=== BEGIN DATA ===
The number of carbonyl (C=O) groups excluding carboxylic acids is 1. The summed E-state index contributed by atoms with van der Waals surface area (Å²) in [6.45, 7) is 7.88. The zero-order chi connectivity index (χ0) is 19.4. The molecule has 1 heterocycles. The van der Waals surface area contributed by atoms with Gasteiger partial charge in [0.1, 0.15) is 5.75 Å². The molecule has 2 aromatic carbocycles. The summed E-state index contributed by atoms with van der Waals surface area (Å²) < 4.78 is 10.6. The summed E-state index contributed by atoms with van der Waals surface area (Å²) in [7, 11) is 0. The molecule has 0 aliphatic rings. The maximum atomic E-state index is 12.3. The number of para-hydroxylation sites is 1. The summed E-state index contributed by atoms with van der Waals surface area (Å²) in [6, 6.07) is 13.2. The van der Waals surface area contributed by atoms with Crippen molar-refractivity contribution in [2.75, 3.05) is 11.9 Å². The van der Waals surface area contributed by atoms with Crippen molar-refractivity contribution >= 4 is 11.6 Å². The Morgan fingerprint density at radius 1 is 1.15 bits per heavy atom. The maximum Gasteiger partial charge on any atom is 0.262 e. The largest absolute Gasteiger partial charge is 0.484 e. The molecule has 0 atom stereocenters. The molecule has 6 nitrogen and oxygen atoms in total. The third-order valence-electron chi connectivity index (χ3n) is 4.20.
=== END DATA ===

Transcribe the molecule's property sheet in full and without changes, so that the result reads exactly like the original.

The number of carbonyl (C=O) groups excluding carboxylic acids is 1. The summed E-state index contributed by atoms with van der Waals surface area (Å²) in [6.45, 7) is 7.88. The zero-order chi connectivity index (χ0) is 19.4. The molecule has 1 heterocycles. The van der Waals surface area contributed by atoms with Gasteiger partial charge in [0.1, 0.15) is 5.75 Å². The molecule has 2 aromatic carbocycles. The summed E-state index contributed by atoms with van der Waals surface area (Å²) < 4.78 is 10.6. The summed E-state index contributed by atoms with van der Waals surface area (Å²) in [7, 11) is 0. The molecule has 0 aliphatic rings. The maximum atomic E-state index is 12.3. The number of para-hydroxylation sites is 1. The summed E-state index contributed by atoms with van der Waals surface area (Å²) in [6, 6.07) is 13.2. The van der Waals surface area contributed by atoms with Crippen molar-refractivity contribution in [2.75, 3.05) is 11.9 Å². The van der Waals surface area contributed by atoms with Crippen molar-refractivity contribution >= 4 is 11.6 Å². The Morgan fingerprint density at radius 1 is 1.15 bits per heavy atom. The maximum Gasteiger partial charge on any atom is 0.262 e. The largest absolute Gasteiger partial charge is 0.484 e. The molecule has 0 atom stereocenters. The molecule has 6 nitrogen and oxygen atoms in total. The third-order valence-electron chi connectivity index (χ3n) is 4.20.